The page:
“I’m very grateful for those officers. Officer DuChaine is a hero,” Tajanea says. “He was one of the first people we allowed to see our daughter after she came home from the hospital. He deserved that.”


Unique Holiday Gift Idea

As the holidays roll around, everyone’s looking for that special gift – something meaningful, worthwhile and of great value. Whether you’re shopping for new parents or grandparents, there’s one gift that works for every member of your family: the gift of CPR.

Considering 73.9 percent of adult cardiac arrests happen in the home, chances are your family members could save someone you all know and love. Every second counts in cardiac arrest, if performed immediately, CPR can double or triple the chance of survival from an out of hospital cardiac arrest.

The AHA’s Community Training Kits make a great gift choice, particularly the CPR Anytime program, which allows your gift recipients to learn basic lifesaving skills in about 20 minutes from the comfort and privacy of their own home or workplace.

Have soon-to-be or new parents in your life? Consider the Infant CPR Anytime Training Kits, which makes it possible for anyone to learn how to perform infant CPR and provide infant choking relief. This kit also makes a great gift for grandparents, babysitters, nannies and anyone who wants to learn lifesaving infant CPR and choking relief skills. The kit is co-branded with the American Academy of Pediatrics.

Consider Abby’s story. While in a dressing room trying on clothes, she heard a call come over the store’s radio saying there was someone who didn’t have a pulse and wasn’t breathing. Because she knew CPR, Abby raced to the scene expecting to see an elderly person, but instead found a mother and baby. Abby sprung into action and saved the baby’s life. “You never know when an emergency is going to happen and no one’s going to be there to help. I think anyone could do CPR, could learn that skill. It just gives you a great feeling inside knowing that someone else is living out the rest of their life because of you,” she says.

Another great option is the Adult & Child CPR Anytime Training Kits, which allow anyone to master the basics of adult Hands-Only CPR, child CPR with breaths, adult and child choking relief and general awareness of automated external defibrillators (AEDs).

Justin’s story really drives home the value of this course. On a Friday afternoon, 15-year-old Justin was playing in the backyard with a group of friends when a lacrosse ball hit him on the chest, in the exact location and at the exact millisecond of his heart’s rhythm, causing a condition known as commotio cordis. Thankfully, the kids called for help and a neighbor ran over to start CPR, which kept Justin’s blood circulating to vital organs until paramedics arrived. “This was such a freak accident, it could happen to anyone,” Justin’s mom says. “If our neighbor didn’t know CPR, Justin wouldn’t be here. I encourage everyone to take the time to learn CPR. You could save a life, maybe the life of someone you love.”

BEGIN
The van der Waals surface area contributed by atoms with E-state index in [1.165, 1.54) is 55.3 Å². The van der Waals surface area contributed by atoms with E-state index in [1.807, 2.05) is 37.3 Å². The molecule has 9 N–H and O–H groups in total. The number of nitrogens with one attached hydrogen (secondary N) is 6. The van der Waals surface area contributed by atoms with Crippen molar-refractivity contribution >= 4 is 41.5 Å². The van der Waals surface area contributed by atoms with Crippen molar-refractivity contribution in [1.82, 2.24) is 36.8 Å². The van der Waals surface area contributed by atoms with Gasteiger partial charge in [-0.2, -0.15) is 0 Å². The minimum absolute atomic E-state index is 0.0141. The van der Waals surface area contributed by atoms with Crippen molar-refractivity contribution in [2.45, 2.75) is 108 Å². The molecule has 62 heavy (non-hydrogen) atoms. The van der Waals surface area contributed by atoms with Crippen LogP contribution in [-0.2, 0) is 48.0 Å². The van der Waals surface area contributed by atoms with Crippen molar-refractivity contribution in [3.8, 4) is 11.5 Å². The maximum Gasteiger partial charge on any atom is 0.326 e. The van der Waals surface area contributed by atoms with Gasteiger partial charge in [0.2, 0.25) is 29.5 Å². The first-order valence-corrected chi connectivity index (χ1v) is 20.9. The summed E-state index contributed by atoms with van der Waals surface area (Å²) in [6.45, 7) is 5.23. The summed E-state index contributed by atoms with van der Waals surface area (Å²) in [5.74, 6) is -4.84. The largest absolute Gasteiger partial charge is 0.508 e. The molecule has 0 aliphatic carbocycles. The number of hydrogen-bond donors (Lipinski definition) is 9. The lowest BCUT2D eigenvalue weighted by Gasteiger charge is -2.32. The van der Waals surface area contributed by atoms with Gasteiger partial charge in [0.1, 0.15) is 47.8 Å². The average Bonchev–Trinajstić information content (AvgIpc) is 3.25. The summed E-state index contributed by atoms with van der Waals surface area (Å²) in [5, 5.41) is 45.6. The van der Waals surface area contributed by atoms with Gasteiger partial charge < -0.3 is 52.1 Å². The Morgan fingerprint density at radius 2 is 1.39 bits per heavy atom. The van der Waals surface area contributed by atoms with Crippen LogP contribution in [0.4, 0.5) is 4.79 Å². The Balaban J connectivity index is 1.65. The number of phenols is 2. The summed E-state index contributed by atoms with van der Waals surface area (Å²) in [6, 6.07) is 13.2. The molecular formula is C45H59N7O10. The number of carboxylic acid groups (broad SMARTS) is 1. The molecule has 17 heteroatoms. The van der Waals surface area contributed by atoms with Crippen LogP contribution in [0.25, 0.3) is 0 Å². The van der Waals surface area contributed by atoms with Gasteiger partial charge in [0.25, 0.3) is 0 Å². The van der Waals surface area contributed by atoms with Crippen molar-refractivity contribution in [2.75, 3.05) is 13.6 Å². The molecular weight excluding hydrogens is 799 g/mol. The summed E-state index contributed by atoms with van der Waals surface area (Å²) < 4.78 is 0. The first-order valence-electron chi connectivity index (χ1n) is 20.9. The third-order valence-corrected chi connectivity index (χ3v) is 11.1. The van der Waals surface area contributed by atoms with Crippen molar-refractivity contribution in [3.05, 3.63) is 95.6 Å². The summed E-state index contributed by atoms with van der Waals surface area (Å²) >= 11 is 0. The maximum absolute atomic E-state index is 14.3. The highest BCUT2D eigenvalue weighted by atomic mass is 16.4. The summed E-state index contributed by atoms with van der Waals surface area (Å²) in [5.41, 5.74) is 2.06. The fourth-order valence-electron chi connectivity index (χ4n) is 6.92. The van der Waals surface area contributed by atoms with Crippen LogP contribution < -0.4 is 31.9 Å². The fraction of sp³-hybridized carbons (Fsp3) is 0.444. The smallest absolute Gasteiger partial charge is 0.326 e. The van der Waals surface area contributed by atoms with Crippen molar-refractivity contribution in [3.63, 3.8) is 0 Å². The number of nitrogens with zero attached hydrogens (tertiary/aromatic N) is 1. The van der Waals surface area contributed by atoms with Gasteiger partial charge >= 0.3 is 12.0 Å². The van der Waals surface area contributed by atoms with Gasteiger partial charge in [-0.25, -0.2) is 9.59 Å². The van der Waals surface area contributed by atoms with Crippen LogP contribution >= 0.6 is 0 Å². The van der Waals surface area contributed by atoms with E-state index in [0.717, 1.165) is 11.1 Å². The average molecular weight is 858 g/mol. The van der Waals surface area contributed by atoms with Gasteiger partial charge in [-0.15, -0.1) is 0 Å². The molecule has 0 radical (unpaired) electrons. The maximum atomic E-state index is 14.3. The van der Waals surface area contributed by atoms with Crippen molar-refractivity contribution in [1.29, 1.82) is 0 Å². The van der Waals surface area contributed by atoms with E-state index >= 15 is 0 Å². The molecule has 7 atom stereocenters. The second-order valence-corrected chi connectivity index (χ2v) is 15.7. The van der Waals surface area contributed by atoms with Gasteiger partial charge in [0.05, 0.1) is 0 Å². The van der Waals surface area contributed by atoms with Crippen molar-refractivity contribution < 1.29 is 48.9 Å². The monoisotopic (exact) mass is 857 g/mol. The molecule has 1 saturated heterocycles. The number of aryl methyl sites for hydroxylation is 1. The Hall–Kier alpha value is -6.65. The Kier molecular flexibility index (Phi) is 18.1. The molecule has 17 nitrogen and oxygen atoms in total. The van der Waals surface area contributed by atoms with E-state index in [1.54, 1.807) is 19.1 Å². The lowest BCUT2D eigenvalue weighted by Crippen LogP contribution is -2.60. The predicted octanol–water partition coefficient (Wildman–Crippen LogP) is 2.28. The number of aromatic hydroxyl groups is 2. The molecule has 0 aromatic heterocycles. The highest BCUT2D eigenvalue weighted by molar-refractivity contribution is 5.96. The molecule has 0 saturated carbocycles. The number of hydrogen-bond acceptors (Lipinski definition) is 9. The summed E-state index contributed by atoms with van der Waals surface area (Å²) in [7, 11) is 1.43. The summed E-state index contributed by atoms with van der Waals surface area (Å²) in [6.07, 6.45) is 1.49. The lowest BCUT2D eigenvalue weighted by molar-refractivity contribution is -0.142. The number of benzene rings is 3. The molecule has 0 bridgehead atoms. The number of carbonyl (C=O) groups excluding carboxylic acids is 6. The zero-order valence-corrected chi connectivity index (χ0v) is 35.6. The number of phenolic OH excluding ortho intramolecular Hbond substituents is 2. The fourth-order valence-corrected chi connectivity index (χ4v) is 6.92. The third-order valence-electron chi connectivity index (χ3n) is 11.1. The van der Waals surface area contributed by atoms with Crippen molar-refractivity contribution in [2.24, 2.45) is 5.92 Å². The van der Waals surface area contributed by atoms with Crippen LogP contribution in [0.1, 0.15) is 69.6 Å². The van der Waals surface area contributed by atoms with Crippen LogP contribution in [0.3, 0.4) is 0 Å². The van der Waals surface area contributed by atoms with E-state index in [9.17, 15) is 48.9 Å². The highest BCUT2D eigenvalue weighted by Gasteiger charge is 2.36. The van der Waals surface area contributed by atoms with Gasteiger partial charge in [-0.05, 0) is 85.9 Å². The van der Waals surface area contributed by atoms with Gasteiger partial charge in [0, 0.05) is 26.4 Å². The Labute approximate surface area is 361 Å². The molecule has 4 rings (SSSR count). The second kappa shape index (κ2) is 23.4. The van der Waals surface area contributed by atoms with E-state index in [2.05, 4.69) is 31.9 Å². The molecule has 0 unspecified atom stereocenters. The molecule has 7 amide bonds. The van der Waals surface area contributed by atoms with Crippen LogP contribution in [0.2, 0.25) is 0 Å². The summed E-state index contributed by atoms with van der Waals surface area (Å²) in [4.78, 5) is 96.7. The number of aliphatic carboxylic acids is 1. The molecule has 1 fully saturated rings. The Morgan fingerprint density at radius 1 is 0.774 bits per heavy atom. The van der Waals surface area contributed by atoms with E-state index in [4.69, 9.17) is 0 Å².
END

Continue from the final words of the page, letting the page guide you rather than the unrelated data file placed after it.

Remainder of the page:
The AHA designed both of the kits mentioned in this story as self-directed, 20-minute personal learning programs and as an all-in-one solution that includes everything needed to complete high-quality training anywhere. Skills are taught with the AHA’s research-proven, practice-while-watching technique, which allows participants to practice on a manikin while observing a demonstration of the skills on video. A bilingual (English and Spanish) DVD and user guide come with every kit.

Your gift recipients can refresh their skills as often as needed and even pass along the kit to others once they’re finished with it, so it truly is a gift that keeps on giving.



Be Thankful for Your Family: Thanksgiving Holiday Safety Tips


As you get together with family and friends over the Thanksgiving holiday, ensure it’s a happy – and healthy! – time of year filled with positive memories. Here’s how.

Healthy Holiday Swaps in the Kitchen

This season, try the AHA’s five easy swaps in the kitchen. Don’t worry, all the flavor and festivity are still in the mix!

  • Use herbs and spices such as rosemary, rather than salt, on your turkey.
  • Choose lower sodium broth or stock to make gravy.
  • Whip up some mashed potatoes with low-fat or skim milk and soft tub margarine.
  • Season veggies with herbs and bake, grill or steam them – instead of frying.
  • Swap equal parts no-sugar-added applesauce for butter when baking.

Be Prepared for Minor Injuries: Cuts, Scrapes & Burns